Credit: Chicken Soup For the Soul Entertainment/Screen Media Gems
by Andrew Dignan Featured Film Genre Views

Maggie Moore(s) — John Slattery

June 22, 2023

Jon Hamm and Tina Fey, two of the most beloved television actors of the 21st century, have been orbiting each other for so long that it’s a little surprising they haven’t shared more screen time together. Hamm famously appeared in a multi-episode arc of 30 Rock as a love interest to Fey’s Liz Lemon, and has reportedly been cast in the upcoming Mean Girls: The Musical film version that Fey has adapted from her stage play, but it does feel like the two would have worked together more by this point. With their up-for-anything attitudes and dependable comedic timing, the actors would have been (in a perfect world) a modern-day Tracy and Hepburn pairing. It comes as no surprise, then, that the best parts of Maggie Moore(s) are the scenes where Hamm’s widower police chief, Jordan Sanders, and Fey’s divorcee, Rita Grace, attempt to navigate a new relationship together in their early fifties, working through their collective neurosis and trepidations. Both performers expertly convey vulnerability and self-doubt, each recognizing that they’re standing in their own way of happiness and love. Regrettably, this is a mere subplot of what’s an otherwise overplotted and manic crime caper — a sweet middle-aged romance being crowded out by assorted murder-for-hires, Neo-Nazis, deaf assassins, and pedophiles.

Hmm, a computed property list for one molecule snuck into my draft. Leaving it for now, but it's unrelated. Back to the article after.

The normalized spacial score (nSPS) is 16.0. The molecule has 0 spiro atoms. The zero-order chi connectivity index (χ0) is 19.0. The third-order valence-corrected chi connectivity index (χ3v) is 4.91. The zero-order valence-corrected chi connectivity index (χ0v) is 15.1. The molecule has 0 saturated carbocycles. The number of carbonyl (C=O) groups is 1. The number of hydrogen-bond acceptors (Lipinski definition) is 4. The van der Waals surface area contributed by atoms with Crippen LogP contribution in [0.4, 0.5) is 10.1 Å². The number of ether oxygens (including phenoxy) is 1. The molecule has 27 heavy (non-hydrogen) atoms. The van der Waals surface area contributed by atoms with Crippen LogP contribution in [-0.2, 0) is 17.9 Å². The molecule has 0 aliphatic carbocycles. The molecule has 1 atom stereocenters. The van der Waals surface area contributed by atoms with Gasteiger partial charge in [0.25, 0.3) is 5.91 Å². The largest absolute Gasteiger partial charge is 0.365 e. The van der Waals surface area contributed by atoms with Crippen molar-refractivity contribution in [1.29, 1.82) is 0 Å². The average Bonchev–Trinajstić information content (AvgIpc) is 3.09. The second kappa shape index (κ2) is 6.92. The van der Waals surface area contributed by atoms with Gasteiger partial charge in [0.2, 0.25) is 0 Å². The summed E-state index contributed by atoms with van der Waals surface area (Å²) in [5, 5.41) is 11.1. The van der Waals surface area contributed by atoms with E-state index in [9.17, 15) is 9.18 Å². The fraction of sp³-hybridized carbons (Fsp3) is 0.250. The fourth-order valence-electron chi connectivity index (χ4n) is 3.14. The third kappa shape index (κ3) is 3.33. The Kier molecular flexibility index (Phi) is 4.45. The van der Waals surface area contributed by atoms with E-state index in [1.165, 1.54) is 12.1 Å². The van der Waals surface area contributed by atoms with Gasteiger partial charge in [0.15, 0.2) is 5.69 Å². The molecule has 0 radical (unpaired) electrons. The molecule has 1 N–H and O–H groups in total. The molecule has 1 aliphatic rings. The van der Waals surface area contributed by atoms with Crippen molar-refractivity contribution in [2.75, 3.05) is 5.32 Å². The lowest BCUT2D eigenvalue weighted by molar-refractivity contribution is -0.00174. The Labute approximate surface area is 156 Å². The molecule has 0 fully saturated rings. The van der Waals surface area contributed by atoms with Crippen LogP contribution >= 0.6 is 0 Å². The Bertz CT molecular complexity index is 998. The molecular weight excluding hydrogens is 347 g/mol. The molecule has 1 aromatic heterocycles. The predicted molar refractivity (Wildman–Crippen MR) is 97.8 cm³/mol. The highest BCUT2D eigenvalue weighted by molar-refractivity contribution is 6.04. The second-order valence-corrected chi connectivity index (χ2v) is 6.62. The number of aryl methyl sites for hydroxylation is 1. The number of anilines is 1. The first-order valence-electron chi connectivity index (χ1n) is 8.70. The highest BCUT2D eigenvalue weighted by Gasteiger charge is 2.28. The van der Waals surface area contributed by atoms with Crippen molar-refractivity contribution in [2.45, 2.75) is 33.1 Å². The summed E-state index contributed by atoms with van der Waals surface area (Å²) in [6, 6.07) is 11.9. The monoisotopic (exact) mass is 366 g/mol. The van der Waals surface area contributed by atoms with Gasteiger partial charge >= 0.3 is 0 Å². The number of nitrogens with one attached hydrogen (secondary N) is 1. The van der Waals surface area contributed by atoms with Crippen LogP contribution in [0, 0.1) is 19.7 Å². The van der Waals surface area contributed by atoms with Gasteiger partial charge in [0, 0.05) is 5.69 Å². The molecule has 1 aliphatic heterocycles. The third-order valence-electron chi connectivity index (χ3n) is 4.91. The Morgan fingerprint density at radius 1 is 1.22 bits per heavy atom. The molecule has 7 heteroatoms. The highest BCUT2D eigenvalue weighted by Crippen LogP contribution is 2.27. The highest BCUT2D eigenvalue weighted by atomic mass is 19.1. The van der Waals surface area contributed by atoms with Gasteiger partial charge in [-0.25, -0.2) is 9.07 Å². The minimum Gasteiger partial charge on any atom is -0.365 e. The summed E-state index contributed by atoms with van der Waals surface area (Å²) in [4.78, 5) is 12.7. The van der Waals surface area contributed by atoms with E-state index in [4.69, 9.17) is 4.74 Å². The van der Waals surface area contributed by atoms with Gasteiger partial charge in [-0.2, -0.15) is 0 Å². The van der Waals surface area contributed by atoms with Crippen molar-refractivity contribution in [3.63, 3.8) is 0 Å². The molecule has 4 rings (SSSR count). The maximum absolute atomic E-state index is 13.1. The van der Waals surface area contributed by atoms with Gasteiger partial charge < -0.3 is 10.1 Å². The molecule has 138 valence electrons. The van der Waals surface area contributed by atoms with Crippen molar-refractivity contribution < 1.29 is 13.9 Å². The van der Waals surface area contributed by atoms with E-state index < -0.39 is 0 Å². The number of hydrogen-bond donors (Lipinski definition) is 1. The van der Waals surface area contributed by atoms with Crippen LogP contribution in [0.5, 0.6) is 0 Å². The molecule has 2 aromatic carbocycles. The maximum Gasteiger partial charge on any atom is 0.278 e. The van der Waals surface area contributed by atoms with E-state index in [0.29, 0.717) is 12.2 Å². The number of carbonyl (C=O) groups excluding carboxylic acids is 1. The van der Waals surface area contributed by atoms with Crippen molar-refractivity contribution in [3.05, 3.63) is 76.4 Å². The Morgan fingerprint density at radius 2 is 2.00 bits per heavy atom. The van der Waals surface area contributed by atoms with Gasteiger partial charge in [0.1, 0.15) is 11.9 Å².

Presumably taking inspiration from the part in The Terminator where Arnold Schwarzenegger works his way through the phonebook, killing a couple of unlucky Sarah Connors before arriving at the correct one (a title card at the beginning of this film which informs us that “some of this actually happened…” seems dubious), the eponymous Maggie Moores refer to two dead women, each brutally murdered by the towering deaf and dumb contract killer Kosco (Happy Anderson), hired by one of the women’s husbands, Jay (Micah Stock). Jay is an over-leveraged sub shop franchisee so short on cash that he buys discount (and expired) meat and cheese from the criminally-connected sex offender Tommy T (Derek Basco). For reasons too vague for the film to explain, Jay unwittingly comes into possession of child pornography meant for Tommy T, which has somehow fallen into the hands of Jay’s estranged wife, Maggie (Louisa Krause), who’s understandably horrified. She not only refuses to give the photos back to her soon-to-be ex, but even threatens to call the cops on him. Being squeezed by both Tommy T and his own wife, Jay hires Kosco to retrieve the photos, only for the lumbering henchman — who communicates entirely by scribbling messages on a legal pad which he immediately shreds — to take the assignment a bit too far, incinerating Maggie and leaving her smoldering corpse in the desert.